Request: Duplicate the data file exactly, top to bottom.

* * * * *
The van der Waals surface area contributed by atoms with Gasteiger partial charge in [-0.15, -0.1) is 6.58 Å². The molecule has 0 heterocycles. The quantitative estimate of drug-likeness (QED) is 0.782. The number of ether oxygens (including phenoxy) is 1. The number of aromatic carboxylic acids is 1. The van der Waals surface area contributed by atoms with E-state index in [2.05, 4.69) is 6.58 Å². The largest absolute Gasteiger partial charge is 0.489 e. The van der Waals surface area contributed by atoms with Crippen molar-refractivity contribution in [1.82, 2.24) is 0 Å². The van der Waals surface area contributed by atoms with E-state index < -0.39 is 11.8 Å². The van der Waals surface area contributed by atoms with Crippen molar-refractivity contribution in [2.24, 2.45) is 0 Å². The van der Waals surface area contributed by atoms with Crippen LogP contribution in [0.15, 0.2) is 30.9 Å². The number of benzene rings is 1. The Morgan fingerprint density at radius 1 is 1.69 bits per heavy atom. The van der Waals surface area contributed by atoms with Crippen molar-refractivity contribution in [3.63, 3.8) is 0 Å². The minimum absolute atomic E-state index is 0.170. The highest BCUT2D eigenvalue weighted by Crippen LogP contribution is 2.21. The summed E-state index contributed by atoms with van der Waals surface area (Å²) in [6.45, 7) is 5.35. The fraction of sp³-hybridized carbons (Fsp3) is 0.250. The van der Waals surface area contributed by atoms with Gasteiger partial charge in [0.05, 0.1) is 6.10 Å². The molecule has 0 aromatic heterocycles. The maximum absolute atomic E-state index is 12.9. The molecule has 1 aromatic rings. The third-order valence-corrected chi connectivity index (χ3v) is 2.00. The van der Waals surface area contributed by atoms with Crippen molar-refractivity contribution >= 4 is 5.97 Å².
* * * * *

The van der Waals surface area contributed by atoms with Gasteiger partial charge in [-0.15, -0.1) is 6.58 Å². The molecule has 0 heterocycles. The quantitative estimate of drug-likeness (QED) is 0.782. The number of ether oxygens (including phenoxy) is 1. The number of aromatic carboxylic acids is 1. The van der Waals surface area contributed by atoms with E-state index in [2.05, 4.69) is 6.58 Å². The largest absolute Gasteiger partial charge is 0.489 e. The van der Waals surface area contributed by atoms with Crippen molar-refractivity contribution in [1.82, 2.24) is 0 Å². The van der Waals surface area contributed by atoms with E-state index < -0.39 is 11.8 Å². The van der Waals surface area contributed by atoms with Crippen molar-refractivity contribution in [2.24, 2.45) is 0 Å². The van der Waals surface area contributed by atoms with Crippen LogP contribution in [0.15, 0.2) is 30.9 Å². The number of benzene rings is 1. The Morgan fingerprint density at radius 1 is 1.69 bits per heavy atom. The van der Waals surface area contributed by atoms with Crippen molar-refractivity contribution in [3.63, 3.8) is 0 Å². The minimum absolute atomic E-state index is 0.170. The highest BCUT2D eigenvalue weighted by Crippen LogP contribution is 2.21. The summed E-state index contributed by atoms with van der Waals surface area (Å²) in [6.45, 7) is 5.35. The fraction of sp³-hybridized carbons (Fsp3) is 0.250. The van der Waals surface area contributed by atoms with Gasteiger partial charge in [0.05, 0.1) is 6.10 Å². The molecule has 0 aromatic heterocycles. The maximum absolute atomic E-state index is 12.9. The molecule has 1 aromatic rings. The third-order valence-corrected chi connectivity index (χ3v) is 2.00. The van der Waals surface area contributed by atoms with Crippen molar-refractivity contribution >= 4 is 5.97 Å².